History of Hairstyling – Japan
In Japan women’s hairstyles where quite different from Chinese styles. In the 7th Century noble women wore their hair tight to their head with a sickle-shaped ponytail at the back (kepatsu). However, after this period and up until 1345 fashion dictated that women should wear their hair long and unbound as a sign of beauty.
In the Edo Period (1603-1868), women took on much more elaborate styles, in particular they would wear a variety of different buns, decorated with hairsticks, ribbons, flowers and combs.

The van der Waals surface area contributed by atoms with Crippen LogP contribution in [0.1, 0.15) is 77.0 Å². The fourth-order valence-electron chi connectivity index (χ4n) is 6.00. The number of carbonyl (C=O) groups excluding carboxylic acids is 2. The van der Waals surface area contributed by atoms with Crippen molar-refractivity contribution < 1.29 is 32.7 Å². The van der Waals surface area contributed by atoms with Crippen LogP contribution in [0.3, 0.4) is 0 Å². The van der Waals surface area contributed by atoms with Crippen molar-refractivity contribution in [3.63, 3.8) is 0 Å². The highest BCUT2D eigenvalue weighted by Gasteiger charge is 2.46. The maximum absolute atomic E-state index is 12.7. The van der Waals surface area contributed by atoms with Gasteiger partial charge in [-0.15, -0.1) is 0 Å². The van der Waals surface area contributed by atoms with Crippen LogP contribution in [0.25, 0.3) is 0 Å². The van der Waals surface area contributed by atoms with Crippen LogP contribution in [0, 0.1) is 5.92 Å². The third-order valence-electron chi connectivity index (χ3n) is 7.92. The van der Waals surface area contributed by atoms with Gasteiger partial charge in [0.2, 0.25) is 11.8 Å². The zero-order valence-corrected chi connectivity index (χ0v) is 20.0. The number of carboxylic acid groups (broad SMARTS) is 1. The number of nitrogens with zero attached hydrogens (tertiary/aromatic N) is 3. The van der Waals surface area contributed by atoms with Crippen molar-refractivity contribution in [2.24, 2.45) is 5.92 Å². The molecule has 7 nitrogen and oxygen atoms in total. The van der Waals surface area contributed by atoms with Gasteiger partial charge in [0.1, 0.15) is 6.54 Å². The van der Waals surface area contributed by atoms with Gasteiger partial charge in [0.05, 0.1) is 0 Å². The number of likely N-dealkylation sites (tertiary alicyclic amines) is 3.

The next 100 years indicate the same style but with a much larger comb onto the head, which would have had ribbons ad sticks located near the back of the head (being very heavy). But there were also women who would adopt a much simplistic style such as the “box shimada” which consisted of hair being looped on top of the head and a projecting box at the nape of her neck. Thun was also worn on top of the head and secured with a pin.
Men in Japan wore similar hairstyles to Chinese men, pulled tight into a ponytail with the front part shaved. Or the wrester style in which the hair would be pinned to the back of the head and the front part shaved.
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